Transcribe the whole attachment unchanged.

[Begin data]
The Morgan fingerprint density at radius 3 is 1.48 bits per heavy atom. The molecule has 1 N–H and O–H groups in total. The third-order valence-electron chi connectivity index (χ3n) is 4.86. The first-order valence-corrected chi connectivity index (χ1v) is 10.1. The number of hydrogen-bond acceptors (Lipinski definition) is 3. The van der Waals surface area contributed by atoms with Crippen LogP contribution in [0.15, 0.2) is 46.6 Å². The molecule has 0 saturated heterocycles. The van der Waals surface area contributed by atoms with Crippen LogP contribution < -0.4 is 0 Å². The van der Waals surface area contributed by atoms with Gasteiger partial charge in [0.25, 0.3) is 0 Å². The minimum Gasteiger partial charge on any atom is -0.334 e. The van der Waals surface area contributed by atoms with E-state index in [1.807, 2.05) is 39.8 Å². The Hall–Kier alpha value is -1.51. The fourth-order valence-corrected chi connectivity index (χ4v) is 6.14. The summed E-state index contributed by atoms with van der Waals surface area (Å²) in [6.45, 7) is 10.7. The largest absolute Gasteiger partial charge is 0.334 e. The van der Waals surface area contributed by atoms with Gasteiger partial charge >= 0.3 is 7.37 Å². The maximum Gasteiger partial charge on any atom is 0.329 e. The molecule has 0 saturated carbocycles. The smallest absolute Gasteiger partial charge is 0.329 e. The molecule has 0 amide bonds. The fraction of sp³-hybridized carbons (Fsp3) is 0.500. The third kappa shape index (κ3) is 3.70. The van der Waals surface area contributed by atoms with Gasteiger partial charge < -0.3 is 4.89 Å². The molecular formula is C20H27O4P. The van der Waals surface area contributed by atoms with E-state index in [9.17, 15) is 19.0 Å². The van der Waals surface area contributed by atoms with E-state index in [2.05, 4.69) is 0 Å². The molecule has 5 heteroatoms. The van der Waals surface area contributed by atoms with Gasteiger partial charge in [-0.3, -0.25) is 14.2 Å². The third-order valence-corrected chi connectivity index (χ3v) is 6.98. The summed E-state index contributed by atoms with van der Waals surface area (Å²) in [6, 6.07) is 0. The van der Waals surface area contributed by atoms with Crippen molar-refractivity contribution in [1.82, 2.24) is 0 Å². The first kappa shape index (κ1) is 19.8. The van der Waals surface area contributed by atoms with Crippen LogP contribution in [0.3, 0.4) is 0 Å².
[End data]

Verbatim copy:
The Morgan fingerprint density at radius 3 is 1.48 bits per heavy atom. The molecule has 1 N–H and O–H groups in total. The third-order valence-electron chi connectivity index (χ3n) is 4.86. The first-order valence-corrected chi connectivity index (χ1v) is 10.1. The number of hydrogen-bond acceptors (Lipinski definition) is 3. The van der Waals surface area contributed by atoms with Crippen LogP contribution in [0.15, 0.2) is 46.6 Å². The molecule has 0 saturated heterocycles. The van der Waals surface area contributed by atoms with Crippen LogP contribution < -0.4 is 0 Å². The van der Waals surface area contributed by atoms with Gasteiger partial charge in [0.25, 0.3) is 0 Å². The minimum Gasteiger partial charge on any atom is -0.334 e. The van der Waals surface area contributed by atoms with E-state index in [1.807, 2.05) is 39.8 Å². The Hall–Kier alpha value is -1.51. The fourth-order valence-corrected chi connectivity index (χ4v) is 6.14. The summed E-state index contributed by atoms with van der Waals surface area (Å²) in [6.45, 7) is 10.7. The largest absolute Gasteiger partial charge is 0.334 e. The van der Waals surface area contributed by atoms with Gasteiger partial charge >= 0.3 is 7.37 Å². The maximum Gasteiger partial charge on any atom is 0.329 e. The molecule has 0 saturated carbocycles. The smallest absolute Gasteiger partial charge is 0.329 e. The molecule has 0 amide bonds. The fraction of sp³-hybridized carbons (Fsp3) is 0.500. The third kappa shape index (κ3) is 3.70. The van der Waals surface area contributed by atoms with Gasteiger partial charge < -0.3 is 4.89 Å². The molecular formula is C20H27O4P. The van der Waals surface area contributed by atoms with E-state index in [9.17, 15) is 19.0 Å². The van der Waals surface area contributed by atoms with E-state index in [2.05, 4.69) is 0 Å². The molecule has 5 heteroatoms. The van der Waals surface area contributed by atoms with Gasteiger partial charge in [-0.3, -0.25) is 14.2 Å². The third-order valence-corrected chi connectivity index (χ3v) is 6.98. The summed E-state index contributed by atoms with van der Waals surface area (Å²) in [6, 6.07) is 0. The van der Waals surface area contributed by atoms with Crippen molar-refractivity contribution in [1.82, 2.24) is 0 Å². The first kappa shape index (κ1) is 19.8. The van der Waals surface area contributed by atoms with Crippen LogP contribution in [0.3, 0.4) is 0 Å².